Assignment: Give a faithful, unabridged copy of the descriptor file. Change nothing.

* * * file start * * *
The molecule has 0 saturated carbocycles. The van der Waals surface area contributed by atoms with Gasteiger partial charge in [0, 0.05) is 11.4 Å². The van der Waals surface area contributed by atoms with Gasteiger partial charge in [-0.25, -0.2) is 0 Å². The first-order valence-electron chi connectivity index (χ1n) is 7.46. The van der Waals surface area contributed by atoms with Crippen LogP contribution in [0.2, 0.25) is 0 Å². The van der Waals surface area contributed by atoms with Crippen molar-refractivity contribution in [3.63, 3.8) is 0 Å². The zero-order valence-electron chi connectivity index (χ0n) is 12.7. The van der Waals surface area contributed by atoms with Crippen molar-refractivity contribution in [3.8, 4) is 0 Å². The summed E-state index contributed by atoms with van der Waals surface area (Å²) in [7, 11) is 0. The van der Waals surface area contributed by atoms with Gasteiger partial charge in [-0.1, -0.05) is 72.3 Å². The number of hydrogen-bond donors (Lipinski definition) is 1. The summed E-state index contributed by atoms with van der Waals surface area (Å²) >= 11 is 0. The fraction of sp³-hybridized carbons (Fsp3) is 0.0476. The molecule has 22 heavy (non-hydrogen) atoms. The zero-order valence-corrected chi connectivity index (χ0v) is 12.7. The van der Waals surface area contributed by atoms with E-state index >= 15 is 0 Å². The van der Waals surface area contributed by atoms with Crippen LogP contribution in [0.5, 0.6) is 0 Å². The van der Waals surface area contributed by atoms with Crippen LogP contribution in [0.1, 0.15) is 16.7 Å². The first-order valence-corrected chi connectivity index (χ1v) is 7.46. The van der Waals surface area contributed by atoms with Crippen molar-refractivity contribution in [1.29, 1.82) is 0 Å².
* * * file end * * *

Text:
The molecule has 0 saturated carbocycles. The van der Waals surface area contributed by atoms with Gasteiger partial charge in [0, 0.05) is 11.4 Å². The van der Waals surface area contributed by atoms with Gasteiger partial charge in [-0.25, -0.2) is 0 Å². The first-order valence-electron chi connectivity index (χ1n) is 7.46. The van der Waals surface area contributed by atoms with Crippen LogP contribution in [0.2, 0.25) is 0 Å². The van der Waals surface area contributed by atoms with Crippen molar-refractivity contribution in [3.63, 3.8) is 0 Å². The zero-order valence-electron chi connectivity index (χ0n) is 12.7. The van der Waals surface area contributed by atoms with Crippen molar-refractivity contribution in [3.8, 4) is 0 Å². The summed E-state index contributed by atoms with van der Waals surface area (Å²) in [7, 11) is 0. The van der Waals surface area contributed by atoms with Gasteiger partial charge in [-0.1, -0.05) is 72.3 Å². The number of hydrogen-bond donors (Lipinski definition) is 1. The summed E-state index contributed by atoms with van der Waals surface area (Å²) >= 11 is 0. The fraction of sp³-hybridized carbons (Fsp3) is 0.0476. The molecule has 22 heavy (non-hydrogen) atoms. The zero-order valence-corrected chi connectivity index (χ0v) is 12.7. The van der Waals surface area contributed by atoms with E-state index >= 15 is 0 Å². The van der Waals surface area contributed by atoms with Crippen LogP contribution in [0.5, 0.6) is 0 Å². The van der Waals surface area contributed by atoms with Crippen LogP contribution in [0.1, 0.15) is 16.7 Å². The first-order valence-corrected chi connectivity index (χ1v) is 7.46. The van der Waals surface area contributed by atoms with Crippen molar-refractivity contribution in [1.29, 1.82) is 0 Å².